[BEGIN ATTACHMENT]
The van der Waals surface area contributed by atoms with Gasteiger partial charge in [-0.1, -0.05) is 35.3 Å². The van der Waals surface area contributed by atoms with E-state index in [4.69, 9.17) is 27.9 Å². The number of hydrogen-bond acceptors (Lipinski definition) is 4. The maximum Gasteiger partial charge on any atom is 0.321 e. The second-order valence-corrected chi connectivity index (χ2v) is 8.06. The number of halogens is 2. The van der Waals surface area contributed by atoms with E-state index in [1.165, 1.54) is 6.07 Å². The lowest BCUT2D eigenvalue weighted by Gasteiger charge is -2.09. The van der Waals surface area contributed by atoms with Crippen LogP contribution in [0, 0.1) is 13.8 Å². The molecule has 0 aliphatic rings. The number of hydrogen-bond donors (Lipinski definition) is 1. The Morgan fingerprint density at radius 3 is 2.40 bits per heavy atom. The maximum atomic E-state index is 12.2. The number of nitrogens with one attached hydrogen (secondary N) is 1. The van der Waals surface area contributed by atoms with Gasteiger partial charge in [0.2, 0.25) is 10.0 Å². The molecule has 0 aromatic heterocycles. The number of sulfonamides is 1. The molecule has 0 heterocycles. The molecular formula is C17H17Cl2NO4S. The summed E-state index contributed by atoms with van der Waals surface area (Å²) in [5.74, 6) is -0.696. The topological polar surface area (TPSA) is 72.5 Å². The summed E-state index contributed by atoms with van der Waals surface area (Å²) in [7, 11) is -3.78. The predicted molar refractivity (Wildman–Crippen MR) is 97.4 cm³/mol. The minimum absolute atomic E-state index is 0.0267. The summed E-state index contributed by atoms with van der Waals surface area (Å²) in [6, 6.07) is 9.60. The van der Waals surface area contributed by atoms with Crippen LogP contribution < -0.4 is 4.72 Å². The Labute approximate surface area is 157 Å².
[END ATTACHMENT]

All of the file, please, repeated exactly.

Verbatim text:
The van der Waals surface area contributed by atoms with Gasteiger partial charge in [-0.1, -0.05) is 35.3 Å². The van der Waals surface area contributed by atoms with E-state index in [4.69, 9.17) is 27.9 Å². The number of hydrogen-bond acceptors (Lipinski definition) is 4. The maximum Gasteiger partial charge on any atom is 0.321 e. The second-order valence-corrected chi connectivity index (χ2v) is 8.06. The number of halogens is 2. The van der Waals surface area contributed by atoms with E-state index in [1.165, 1.54) is 6.07 Å². The lowest BCUT2D eigenvalue weighted by Gasteiger charge is -2.09. The van der Waals surface area contributed by atoms with Crippen LogP contribution in [0, 0.1) is 13.8 Å². The molecule has 0 aliphatic rings. The number of hydrogen-bond donors (Lipinski definition) is 1. The Morgan fingerprint density at radius 3 is 2.40 bits per heavy atom. The maximum atomic E-state index is 12.2. The number of nitrogens with one attached hydrogen (secondary N) is 1. The van der Waals surface area contributed by atoms with Gasteiger partial charge in [0.2, 0.25) is 10.0 Å². The molecule has 0 aromatic heterocycles. The number of sulfonamides is 1. The molecule has 0 heterocycles. The molecular formula is C17H17Cl2NO4S. The summed E-state index contributed by atoms with van der Waals surface area (Å²) in [5.74, 6) is -0.696. The topological polar surface area (TPSA) is 72.5 Å². The summed E-state index contributed by atoms with van der Waals surface area (Å²) in [7, 11) is -3.78. The predicted molar refractivity (Wildman–Crippen MR) is 97.4 cm³/mol. The minimum absolute atomic E-state index is 0.0267. The summed E-state index contributed by atoms with van der Waals surface area (Å²) in [6, 6.07) is 9.60. The van der Waals surface area contributed by atoms with Crippen LogP contribution < -0.4 is 4.72 Å². The Labute approximate surface area is 157 Å².